Siriwatwechakul W.,Thammasat University | Siramanont J.,Siam Research and Innovation Co. | Vichit-Vadakan W.,Siam Research and Innovation Co. | Vichit-Vadakan W.,American Concrete Institute
American Concrete Institute, ACI Special Publication | Year: 2012

The use of superabsorbent polymers as internal curing agents in high performance concrete has gained much interest in research and slowly gaining interest among industrial producers. Although there have been many publications on the microstructure of internally cured system, little interest has developed in the actual mechanisms of absorption and desorption of superabsorbent polymers in high pH systems and how they are related to the structure of the polymers themselves. Results in the literature indicate that the polymer structure actively interacts with the ions present in the solvent, which results in a strong ion filtration effect. This paper demonstrates that this ion filtration effect is due to electrostatic interaction. The timing and dominance of this effect can heavily influence the effectiveness in internal curing. In particular, concrete containing superabsorbent polymers demonstrate different strength gain behaviors when cured in lime-saturated water.


Daim T.U.,Portland State University | Daim T.U.,University of Pretoria | Intarode N.,Siam Research and Innovation Co.
International Journal of Technology, Policy and Management | Year: 2011

This paper demonstrates the use of a technology roadmap to create a holistic picture of the movement in a mature industry. Not only does it also help the cement manufacturers in mature and emerging markets, but also balances between market pull and technology push at a commercialised scale. The roadmap concept can assist any organisation to address three key strategic questions: where the company aims to go, where the status quo of the company and how the company will achieve its strategic intent goals. Thus, in this research, we illustrate the evolution of cement product from present to 2050 through the existing industrial literature, analysing forces, trends, impacts and developing a global cement product roadmap. The roadmap covers a wide range of cement products. Copyright © 2011 Inderscience Enterprises Ltd.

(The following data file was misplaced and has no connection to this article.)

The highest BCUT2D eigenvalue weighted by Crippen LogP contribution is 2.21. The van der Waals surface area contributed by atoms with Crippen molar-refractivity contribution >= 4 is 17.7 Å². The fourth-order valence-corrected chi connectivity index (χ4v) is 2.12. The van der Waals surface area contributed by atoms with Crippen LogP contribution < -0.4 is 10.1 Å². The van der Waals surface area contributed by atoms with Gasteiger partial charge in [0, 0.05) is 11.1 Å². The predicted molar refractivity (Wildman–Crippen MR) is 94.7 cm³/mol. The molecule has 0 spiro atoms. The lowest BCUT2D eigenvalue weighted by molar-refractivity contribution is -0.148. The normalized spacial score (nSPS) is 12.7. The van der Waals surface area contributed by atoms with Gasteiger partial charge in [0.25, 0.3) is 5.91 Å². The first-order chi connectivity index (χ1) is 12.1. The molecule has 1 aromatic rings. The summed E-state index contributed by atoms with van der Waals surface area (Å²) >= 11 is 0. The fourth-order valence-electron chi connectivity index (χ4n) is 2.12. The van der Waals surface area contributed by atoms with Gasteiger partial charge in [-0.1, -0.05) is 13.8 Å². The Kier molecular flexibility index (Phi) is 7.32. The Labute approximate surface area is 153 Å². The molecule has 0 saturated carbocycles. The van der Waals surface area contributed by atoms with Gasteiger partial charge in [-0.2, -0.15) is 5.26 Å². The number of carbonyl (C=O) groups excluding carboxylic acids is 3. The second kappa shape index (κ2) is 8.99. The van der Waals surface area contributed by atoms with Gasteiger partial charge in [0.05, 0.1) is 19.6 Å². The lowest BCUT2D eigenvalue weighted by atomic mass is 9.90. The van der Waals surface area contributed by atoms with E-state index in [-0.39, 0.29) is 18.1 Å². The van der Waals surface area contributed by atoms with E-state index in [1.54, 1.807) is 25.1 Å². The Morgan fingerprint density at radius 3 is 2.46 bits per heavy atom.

Meier M.R.,TU Munich | Sarigaphuti M.,Siam Research and Innovation Co. | Sainamthip P.,Siam Research and Innovation Co. | Plank J.,TU Munich
Construction and Building Materials | Year: 2015

Early ettringite formation from an industrial CEM I 42.5 N hydrated for 10 s at terrestrial and micro gravity conditions was studied in the presence and absence of a polycarboxylate (PCE) superplasticizer. The cement produced very tiny hexagonal ettringite crystals (l ∼ 180 nm, d ∼ 250 nm). The microgravity resulted in ∼25% more crystals at slightly higher aspect ratio (1.4 versus 0.8 at 1 g). In the presence of PCE, generally larger ettringite crystals (l ∼ 325 nm, d ∼ 225 nm) were formed. Microgravity seems to hinder the growth of ettringite on the lateral faces. © 2015 Elsevier Ltd. All rights reserved.


Thongsanitgarn P.,Chiang Mai University | Wongkeo W.,Chiang Mai University | Sinthupinyo S.,Siam Research and Innovation Co. | Chaipanich A.,Chiang Mai University
Advanced Materials Research | Year: 2012

In this study limestone powders with different particle sizes of 5, 10 and 20 μm were used to replace a part of Portland cement in different replacement levels to produce Portland-limestone cement pastes. The percentages of limestone replacement are 0, 5, 7.5, 10, 12.5, 15 and 20% by weight. The effect of fineness and the amount of limestone powders on compressive strength and setting time are investigated. It has been established that limestone replacement causes reduce the compressive strength due to the dilution effect, but it can reduce energy consumption and CO2 emission in cement manufacturing. The fineness of limestone powder used has influence on the observed compressive strength values. From the standard consistency results, it seems that limestone has no effect on water requirement compared to Portland cement. Moreover, the increase in level of fine particles would require much water. Both initial and final setting times were decreased with an increase in the amount of limestone. Furthermore, at the same level replacement, the cement pastes using 5 μm of limestone show lower setting time than those using 10 and 20 μm, respectively. © (2012) Trans Tech Publications, Switzerland.


Sisomphon K.,Technical University of Delft | Sisomphon K.,Siam Research and Innovation Co. | Copuroglu O.,Technical University of Delft | Koenders E.A.B.,Technical University of Delft
Construction and Building Materials | Year: 2013